Defense Industry, Manufacturers Could Lose more than ONE MILLION JOBS, Pushing Unemployment to 10 Percent
by MELISSA QUINN
June 27, 2012
The looming threat of sequestration is proving to extend beyond the walls of the Pentagon, making its way into the political arena as the November elections get closer.
Not only will the additional $500 billion in defense cuts have an effect on the lives of more than 1 million government contractors and manufacturers, but incumbents up for re-election in November could face defeat as voters associate the spiraling economy and the major cuts.
Sequestration cuts are set to automatically take place following the failure of the deficit-reduction super committee.
"I don't see it cannot [have political ramifications]," said House Armed Services Committee Chairman Rep. Buck McKeon. "We've been 40 months above 8 percent unemployment. I would think that would have a very negative impact. The people that haven't been focusing on it [sequestration], haven't been thinking about it, are going to get a real wake up call."
Defense companies such as Lockheed Martin - the world's largest - and Northrup Grumman are preparing to hand out pink slips to employees in preparation for potential layoffs in the thousands. Under the Worker Adjustment and Retraining Notification Act (WARN), employers must notify workers of layoffs 60-90 days prior to their termination. With the potential sequestration to come through in January, workers legally have to be notified of their potential termination as early as September and as late as Nov. 2 - right before the Nov. 6 elections.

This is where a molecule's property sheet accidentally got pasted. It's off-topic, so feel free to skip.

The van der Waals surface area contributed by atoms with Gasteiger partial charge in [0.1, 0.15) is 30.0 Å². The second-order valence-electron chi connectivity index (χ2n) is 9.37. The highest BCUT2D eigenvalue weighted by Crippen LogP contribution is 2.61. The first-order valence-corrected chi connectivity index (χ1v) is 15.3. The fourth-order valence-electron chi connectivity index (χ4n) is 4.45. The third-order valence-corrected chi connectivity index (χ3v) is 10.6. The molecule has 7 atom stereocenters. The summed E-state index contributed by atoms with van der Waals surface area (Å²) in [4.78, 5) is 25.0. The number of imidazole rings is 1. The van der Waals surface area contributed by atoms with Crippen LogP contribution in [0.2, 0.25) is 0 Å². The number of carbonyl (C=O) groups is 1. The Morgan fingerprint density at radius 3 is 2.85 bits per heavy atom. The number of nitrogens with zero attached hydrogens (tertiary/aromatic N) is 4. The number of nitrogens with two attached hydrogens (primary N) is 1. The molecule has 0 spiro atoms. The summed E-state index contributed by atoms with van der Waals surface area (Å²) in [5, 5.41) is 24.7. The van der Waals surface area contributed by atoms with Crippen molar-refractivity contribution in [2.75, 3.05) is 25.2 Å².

"The economy is the number one issue going in. If we see these pink slips starting to hit, and you see a lot of workers who may, they have been the people who voted Democrat before," said Rep. Randy Forbes, Republican congressman from Virginia. "You're going to see people start to realize this economy is in bad shape and they're going to be mad as they can be with this administration."
For incumbents, the sequestration may raise questions for voters who want to see changes in the economy, and Rep. Forbes predicts the issue will be brought up in congressional debates. If the people want answers from their representatives, he said, the same questions need to be posed to the presidential candidates, too.